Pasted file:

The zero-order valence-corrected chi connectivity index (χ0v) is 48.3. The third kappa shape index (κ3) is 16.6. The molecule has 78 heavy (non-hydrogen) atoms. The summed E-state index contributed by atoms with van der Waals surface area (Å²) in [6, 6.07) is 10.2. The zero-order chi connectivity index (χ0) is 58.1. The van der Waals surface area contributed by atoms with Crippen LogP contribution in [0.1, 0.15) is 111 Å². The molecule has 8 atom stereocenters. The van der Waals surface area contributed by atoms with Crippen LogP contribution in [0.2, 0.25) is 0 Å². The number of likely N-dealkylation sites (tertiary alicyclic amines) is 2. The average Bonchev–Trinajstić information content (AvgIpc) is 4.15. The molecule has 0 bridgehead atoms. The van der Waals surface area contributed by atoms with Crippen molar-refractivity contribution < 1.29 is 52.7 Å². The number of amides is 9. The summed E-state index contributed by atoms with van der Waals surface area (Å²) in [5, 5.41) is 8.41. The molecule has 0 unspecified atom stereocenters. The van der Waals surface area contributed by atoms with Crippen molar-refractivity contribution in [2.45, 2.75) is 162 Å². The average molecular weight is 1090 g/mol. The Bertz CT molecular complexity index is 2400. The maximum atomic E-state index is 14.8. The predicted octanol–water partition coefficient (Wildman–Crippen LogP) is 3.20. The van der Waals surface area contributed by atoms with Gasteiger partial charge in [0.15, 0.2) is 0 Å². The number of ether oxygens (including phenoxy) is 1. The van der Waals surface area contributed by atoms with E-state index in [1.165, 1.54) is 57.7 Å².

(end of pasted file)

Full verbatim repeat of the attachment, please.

The zero-order valence-corrected chi connectivity index (χ0v) is 48.3. The third kappa shape index (κ3) is 16.6. The molecule has 78 heavy (non-hydrogen) atoms. The summed E-state index contributed by atoms with van der Waals surface area (Å²) in [6, 6.07) is 10.2. The zero-order chi connectivity index (χ0) is 58.1. The van der Waals surface area contributed by atoms with Crippen LogP contribution in [0.1, 0.15) is 111 Å². The molecule has 8 atom stereocenters. The van der Waals surface area contributed by atoms with Crippen LogP contribution in [0.2, 0.25) is 0 Å². The number of likely N-dealkylation sites (tertiary alicyclic amines) is 2. The average Bonchev–Trinajstić information content (AvgIpc) is 4.15. The molecule has 0 bridgehead atoms. The van der Waals surface area contributed by atoms with Crippen molar-refractivity contribution < 1.29 is 52.7 Å². The number of amides is 9. The summed E-state index contributed by atoms with van der Waals surface area (Å²) in [5, 5.41) is 8.41. The molecule has 0 unspecified atom stereocenters. The van der Waals surface area contributed by atoms with Crippen molar-refractivity contribution in [2.45, 2.75) is 162 Å². The average molecular weight is 1090 g/mol. The Bertz CT molecular complexity index is 2400. The maximum atomic E-state index is 14.8. The predicted octanol–water partition coefficient (Wildman–Crippen LogP) is 3.20. The van der Waals surface area contributed by atoms with Gasteiger partial charge in [0.15, 0.2) is 0 Å². The number of ether oxygens (including phenoxy) is 1. The van der Waals surface area contributed by atoms with E-state index in [1.165, 1.54) is 57.7 Å².